Documents Undercut U.S. Case for Taking Mortgage Giant Fannie Mae’s Profits via Gretchen Morgenson, The New York Times

On a Friday in August 2012, the federal government changed the terms of its bailout of Fannie and Freddie, sending all the mortgage finance giants’ profits to the Treasury. The surprise decision prompted a lawsuit from shareholders, who argued that the collection of profits was an improper taking of private property without compensation.

As the lawsuit proceeds through Federal Claims Court, documents unsealed in the case on Monday undermine an important defense made by the United States government. Lawyers for the Justice Department maintained early on in the litigation that Fannie Mae and Freddie Mac were in a death spiral and financially weak. Funneling all their profits to the Treasury was a way to protect taxpayers from future losses at the government-sponsored enterprises, the Justice Department said.

In a deposition taken last July, for example, Susan McFarland, Fannie’s former chief financial officer, said she told high-level officials at the Treasury on Aug. 9, 2012, that the company was, in fact, “now in a sustainable profitability, that we would be able to deliver sustainable profits over time.”

The mortgage finance giants Fannie Mae and Freddie Mac remain wards of the state years after the credit crisis receded into memory. Under their original rescue, in 2008, they were required to pay a 10 percent dividend on the money they had drawn from the Treasury.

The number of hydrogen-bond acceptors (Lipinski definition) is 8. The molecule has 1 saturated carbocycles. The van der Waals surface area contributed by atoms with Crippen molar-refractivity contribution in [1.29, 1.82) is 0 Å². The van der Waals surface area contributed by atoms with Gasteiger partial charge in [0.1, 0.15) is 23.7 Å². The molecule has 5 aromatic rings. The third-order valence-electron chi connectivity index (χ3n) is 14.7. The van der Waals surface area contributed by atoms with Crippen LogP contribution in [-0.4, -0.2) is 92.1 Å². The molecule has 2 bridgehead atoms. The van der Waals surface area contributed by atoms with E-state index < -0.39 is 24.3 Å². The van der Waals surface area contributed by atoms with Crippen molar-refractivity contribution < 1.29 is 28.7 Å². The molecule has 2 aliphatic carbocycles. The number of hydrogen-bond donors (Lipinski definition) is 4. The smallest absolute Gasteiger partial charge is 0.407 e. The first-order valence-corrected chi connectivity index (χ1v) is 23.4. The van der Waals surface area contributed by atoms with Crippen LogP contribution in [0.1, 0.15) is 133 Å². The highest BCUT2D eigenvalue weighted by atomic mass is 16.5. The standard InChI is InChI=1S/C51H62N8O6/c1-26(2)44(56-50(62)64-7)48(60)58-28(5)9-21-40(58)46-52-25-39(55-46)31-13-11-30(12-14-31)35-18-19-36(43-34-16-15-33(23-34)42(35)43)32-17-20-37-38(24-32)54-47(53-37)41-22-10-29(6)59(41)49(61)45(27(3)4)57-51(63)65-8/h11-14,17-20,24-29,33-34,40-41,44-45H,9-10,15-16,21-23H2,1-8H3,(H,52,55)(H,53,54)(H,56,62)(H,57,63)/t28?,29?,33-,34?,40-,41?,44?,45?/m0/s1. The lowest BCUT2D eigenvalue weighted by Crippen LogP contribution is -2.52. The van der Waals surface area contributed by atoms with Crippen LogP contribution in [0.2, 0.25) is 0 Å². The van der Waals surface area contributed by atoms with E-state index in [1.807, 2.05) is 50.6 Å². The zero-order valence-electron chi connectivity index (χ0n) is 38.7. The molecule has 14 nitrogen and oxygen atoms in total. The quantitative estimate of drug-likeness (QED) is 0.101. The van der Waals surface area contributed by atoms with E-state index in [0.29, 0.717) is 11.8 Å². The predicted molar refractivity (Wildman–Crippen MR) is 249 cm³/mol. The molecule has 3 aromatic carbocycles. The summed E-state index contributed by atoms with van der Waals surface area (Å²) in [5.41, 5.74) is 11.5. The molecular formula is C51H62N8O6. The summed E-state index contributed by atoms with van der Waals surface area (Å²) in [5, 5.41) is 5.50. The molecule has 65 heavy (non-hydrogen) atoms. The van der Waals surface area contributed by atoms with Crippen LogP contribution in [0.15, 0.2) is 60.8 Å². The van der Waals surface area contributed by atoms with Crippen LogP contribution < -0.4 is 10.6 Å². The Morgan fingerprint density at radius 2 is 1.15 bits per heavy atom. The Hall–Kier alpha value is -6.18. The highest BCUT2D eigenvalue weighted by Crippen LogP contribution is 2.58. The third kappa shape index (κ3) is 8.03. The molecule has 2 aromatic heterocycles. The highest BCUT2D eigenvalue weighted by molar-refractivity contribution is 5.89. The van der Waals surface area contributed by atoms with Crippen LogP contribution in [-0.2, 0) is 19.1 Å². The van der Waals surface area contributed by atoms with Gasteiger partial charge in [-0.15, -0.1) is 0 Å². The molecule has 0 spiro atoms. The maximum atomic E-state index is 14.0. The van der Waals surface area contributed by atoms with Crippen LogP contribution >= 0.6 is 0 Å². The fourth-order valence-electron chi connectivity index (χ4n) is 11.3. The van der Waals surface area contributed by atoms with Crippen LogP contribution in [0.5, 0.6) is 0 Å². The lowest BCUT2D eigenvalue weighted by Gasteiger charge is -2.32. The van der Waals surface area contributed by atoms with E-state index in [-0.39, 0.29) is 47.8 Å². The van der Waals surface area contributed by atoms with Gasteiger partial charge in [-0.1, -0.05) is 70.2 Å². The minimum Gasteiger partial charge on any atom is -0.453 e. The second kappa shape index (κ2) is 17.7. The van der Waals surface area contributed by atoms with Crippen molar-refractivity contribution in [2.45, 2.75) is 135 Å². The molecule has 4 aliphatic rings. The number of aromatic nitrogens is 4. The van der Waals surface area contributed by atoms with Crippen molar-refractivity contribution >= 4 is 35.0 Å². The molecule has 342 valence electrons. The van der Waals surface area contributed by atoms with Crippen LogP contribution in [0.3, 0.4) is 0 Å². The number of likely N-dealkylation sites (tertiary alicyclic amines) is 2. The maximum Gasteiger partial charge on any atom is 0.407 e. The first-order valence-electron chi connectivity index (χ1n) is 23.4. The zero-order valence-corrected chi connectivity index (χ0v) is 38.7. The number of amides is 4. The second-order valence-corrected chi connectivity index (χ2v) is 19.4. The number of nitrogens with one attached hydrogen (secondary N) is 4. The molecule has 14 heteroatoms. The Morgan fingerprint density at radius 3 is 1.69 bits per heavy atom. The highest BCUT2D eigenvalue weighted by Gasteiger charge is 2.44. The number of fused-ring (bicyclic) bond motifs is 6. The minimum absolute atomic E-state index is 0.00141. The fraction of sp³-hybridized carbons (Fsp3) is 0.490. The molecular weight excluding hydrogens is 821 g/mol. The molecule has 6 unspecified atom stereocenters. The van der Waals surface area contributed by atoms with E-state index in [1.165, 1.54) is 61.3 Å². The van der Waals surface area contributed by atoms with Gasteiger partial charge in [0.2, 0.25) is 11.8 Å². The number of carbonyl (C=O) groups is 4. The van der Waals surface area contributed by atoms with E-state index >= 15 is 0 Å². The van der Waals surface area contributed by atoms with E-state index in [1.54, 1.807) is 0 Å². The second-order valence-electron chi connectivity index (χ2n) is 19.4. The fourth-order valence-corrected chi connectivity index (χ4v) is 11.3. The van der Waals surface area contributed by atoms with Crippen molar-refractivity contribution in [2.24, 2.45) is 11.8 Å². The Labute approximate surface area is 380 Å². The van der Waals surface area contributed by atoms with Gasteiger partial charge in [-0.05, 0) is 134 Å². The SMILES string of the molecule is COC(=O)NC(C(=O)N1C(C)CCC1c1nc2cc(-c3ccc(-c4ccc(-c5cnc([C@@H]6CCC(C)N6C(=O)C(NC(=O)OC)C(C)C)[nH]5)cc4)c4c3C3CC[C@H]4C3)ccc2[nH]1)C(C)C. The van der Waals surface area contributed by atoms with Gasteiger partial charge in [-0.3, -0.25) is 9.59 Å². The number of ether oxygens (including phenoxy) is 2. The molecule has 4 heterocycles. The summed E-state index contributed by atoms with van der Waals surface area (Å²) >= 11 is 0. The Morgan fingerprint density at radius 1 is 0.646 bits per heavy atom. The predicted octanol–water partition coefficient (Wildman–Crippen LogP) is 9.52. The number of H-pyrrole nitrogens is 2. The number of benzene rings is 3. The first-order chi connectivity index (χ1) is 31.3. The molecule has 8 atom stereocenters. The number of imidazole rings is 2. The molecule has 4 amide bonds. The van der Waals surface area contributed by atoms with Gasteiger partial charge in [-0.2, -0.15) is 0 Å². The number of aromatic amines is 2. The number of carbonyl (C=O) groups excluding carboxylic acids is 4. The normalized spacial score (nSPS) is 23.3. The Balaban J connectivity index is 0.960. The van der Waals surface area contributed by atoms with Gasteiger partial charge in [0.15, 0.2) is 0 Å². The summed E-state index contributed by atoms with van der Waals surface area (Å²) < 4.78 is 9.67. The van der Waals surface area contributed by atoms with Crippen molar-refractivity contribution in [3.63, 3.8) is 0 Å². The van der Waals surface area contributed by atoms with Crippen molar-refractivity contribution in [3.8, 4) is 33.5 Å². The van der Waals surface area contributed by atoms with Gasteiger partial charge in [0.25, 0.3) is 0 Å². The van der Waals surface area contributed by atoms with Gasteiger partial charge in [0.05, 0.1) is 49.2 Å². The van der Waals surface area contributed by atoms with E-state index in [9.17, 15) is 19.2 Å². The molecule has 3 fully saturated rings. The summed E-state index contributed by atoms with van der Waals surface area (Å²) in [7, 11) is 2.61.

The revised deal, under which their profits are swept every quarter into the Treasury’s general fund, prompted shareholders to sue in Federal Claims Court. Fairholme Funds, a mutual fund company that owns shares in Fannie Mae and Freddie Mac, filed the suit in 2013.

Among the documents unsealed by Margaret M. Sweeney, the judge presiding over the litigation, are excerpts from three depositions taken in the case by lawyers for Fairholme. Those depositions center on what the government knew about Fannie’s and Freddie’s financial position in 2012; this is an important question because the government had justified the taking of profits as a way to protect taxpayers who had extended bailout money to the companies.

In addition to telling Treasury officials in early August 2012 that Fannie would be able to sustain profits, Ms. McFarland said that Fannie could soon reap about $50 billion in income because of the reversal of an accounting entry, known as a deferred tax asset, required under accounting rules when the company began earning profits again.

A copy of the presentation that Ms. McFarland made to the Treasury was also unsealed. It contains 10 years of internal financial projections from Fannie, indicating that the company would not require further assistance from taxpayers.

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Fannie Mae “In A Sustainable Profitability” PDF

Fannie Mae

Q: At the risk-free rate of debt, but then they would layer on top of that some risk premium for credit risk?

MR. LAUFGRABEN: Objection; form, foundation.